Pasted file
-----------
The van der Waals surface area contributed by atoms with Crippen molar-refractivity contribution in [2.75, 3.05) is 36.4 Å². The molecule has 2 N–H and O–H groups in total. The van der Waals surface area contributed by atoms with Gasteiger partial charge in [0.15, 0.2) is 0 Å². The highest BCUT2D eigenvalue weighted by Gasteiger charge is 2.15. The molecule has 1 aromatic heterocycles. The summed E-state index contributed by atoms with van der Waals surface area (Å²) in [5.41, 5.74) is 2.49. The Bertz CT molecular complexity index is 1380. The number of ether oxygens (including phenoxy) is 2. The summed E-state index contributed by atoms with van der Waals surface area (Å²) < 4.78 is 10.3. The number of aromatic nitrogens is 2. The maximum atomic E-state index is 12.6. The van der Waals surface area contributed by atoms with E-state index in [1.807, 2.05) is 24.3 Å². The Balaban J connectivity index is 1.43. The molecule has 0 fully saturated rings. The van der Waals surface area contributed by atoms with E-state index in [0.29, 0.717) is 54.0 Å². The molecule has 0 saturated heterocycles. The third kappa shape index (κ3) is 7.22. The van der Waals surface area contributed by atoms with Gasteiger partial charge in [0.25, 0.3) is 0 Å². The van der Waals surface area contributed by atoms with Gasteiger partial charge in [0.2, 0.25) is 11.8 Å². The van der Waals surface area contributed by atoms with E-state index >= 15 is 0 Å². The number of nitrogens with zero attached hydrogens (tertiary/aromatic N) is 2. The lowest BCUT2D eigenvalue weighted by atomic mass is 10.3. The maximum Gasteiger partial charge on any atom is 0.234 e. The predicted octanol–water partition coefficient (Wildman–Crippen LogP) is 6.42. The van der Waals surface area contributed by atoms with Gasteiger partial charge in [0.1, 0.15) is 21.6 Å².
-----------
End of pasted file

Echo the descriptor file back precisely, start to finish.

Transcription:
The van der Waals surface area contributed by atoms with Crippen molar-refractivity contribution in [2.75, 3.05) is 36.4 Å². The molecule has 2 N–H and O–H groups in total. The van der Waals surface area contributed by atoms with Gasteiger partial charge in [0.15, 0.2) is 0 Å². The highest BCUT2D eigenvalue weighted by Gasteiger charge is 2.15. The molecule has 1 aromatic heterocycles. The summed E-state index contributed by atoms with van der Waals surface area (Å²) in [5.41, 5.74) is 2.49. The Bertz CT molecular complexity index is 1380. The number of ether oxygens (including phenoxy) is 2. The summed E-state index contributed by atoms with van der Waals surface area (Å²) < 4.78 is 10.3. The number of aromatic nitrogens is 2. The maximum atomic E-state index is 12.6. The van der Waals surface area contributed by atoms with E-state index in [1.807, 2.05) is 24.3 Å². The Balaban J connectivity index is 1.43. The molecule has 0 fully saturated rings. The van der Waals surface area contributed by atoms with E-state index in [0.29, 0.717) is 54.0 Å². The molecule has 0 saturated heterocycles. The third kappa shape index (κ3) is 7.22. The van der Waals surface area contributed by atoms with Gasteiger partial charge in [0.25, 0.3) is 0 Å². The van der Waals surface area contributed by atoms with Gasteiger partial charge in [0.2, 0.25) is 11.8 Å². The van der Waals surface area contributed by atoms with E-state index >= 15 is 0 Å². The number of nitrogens with zero attached hydrogens (tertiary/aromatic N) is 2. The lowest BCUT2D eigenvalue weighted by atomic mass is 10.3. The maximum Gasteiger partial charge on any atom is 0.234 e. The predicted octanol–water partition coefficient (Wildman–Crippen LogP) is 6.42. The van der Waals surface area contributed by atoms with Gasteiger partial charge in [0.1, 0.15) is 21.6 Å².